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New tower will monitor land emissions

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By Fiona Reid
Farming
New tower will monitor land emissions

THE South of Scotland is joining a national network of flux towers, with a unique project allowing greenhouse gases to be measured as the land changes from commercial forestry crops to restored peatland.

The 14-metre flux tower is the first-ever installed in the area and sits within a commercial forestry crop planted upon deep peat soil 24 years ago.

Critically, the tower will be the first to measure carbon dioxide and methane from the site as the trees grow, reach maturity and are felled, to see how emissions change as the land is restored back to open peatland.

Scientists say understanding how Scotland’s land stores or releases gases is key to reducing carbon emissions.

Information from the flux tower, funded by NatureScot Peatland ACTION, will help fill critical gaps in the understanding of greenhouse gas emissions from peatlands in different conditions.

Data from the flux tower’s instrumentation will also be joined up with a national network of flux towers in Scotland and shared openly with key stakeholders in peatland restoration and forestry management.

It is a collaboration between NatureScot Peatland ACTION, the UK Centre for Ecology & Hydrology, the Crichton Carbon Centre, Forestry and Land Scotland (FLS) and The James Hutton Institute.

Chris Boyce, from NatureScot, said: “Installing the tower is a major milestone and follows years of close collaboration across organisations. It’s fantastic to be moving into the next phase of the project and starting to generate results.”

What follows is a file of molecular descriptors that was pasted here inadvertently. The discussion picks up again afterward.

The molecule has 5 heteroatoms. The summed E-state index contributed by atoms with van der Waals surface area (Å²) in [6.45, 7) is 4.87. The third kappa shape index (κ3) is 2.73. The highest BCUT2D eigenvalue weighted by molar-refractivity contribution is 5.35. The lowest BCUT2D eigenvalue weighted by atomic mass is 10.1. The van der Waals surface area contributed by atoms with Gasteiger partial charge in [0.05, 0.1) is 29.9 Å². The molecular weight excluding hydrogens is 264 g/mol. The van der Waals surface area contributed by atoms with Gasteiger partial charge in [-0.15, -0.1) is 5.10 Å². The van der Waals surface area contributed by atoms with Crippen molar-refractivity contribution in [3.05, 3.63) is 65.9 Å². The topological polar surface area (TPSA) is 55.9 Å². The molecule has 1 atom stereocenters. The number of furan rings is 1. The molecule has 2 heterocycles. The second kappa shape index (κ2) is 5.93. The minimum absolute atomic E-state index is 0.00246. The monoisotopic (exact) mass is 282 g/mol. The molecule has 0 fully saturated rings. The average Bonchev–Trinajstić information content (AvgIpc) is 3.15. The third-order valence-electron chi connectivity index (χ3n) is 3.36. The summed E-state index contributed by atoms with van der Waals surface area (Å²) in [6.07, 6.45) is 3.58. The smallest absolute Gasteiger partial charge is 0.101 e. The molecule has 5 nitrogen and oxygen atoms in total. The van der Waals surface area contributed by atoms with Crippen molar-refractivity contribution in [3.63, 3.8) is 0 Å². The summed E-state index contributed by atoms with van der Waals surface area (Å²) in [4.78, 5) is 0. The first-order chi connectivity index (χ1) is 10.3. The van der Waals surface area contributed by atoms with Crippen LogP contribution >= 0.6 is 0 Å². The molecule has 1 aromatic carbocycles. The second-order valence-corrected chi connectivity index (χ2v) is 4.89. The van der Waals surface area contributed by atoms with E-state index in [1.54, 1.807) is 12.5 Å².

Dr Emily Taylor, for the Crichton Carbon Centre, the lead partner of the project, said: “It’s a really exciting project and the first of its kind in the South of Scotland. To be part of an international network of similar monitoring stations will hugely benefit our understanding of emissions from peatlands under forestry and then subsequently restored and is a step forward in evidencing how we can reach our net zero ambitions.

“This project has been many years in the making and we’re committed to taking on the management of the project and developing this exciting research partnership. We hope this tower and research partnership will provide further opportunities for researchers and projects in the South of Scotland.”

Locally, the project has been supported by Craig Williamson with fencing installation and Clark Scaffolding who will also help monitor the structure.

It has benefited from funding from South of Scotland Enterprise and updates will be shared on the Crichton Carbon Centre website.

TEAM WORK . . . above, NatureScot chief executive Francesca Osowska and SOSE director of net zero Dr Martin Valenti, at the Flux Tower.
Pic: NatureScot

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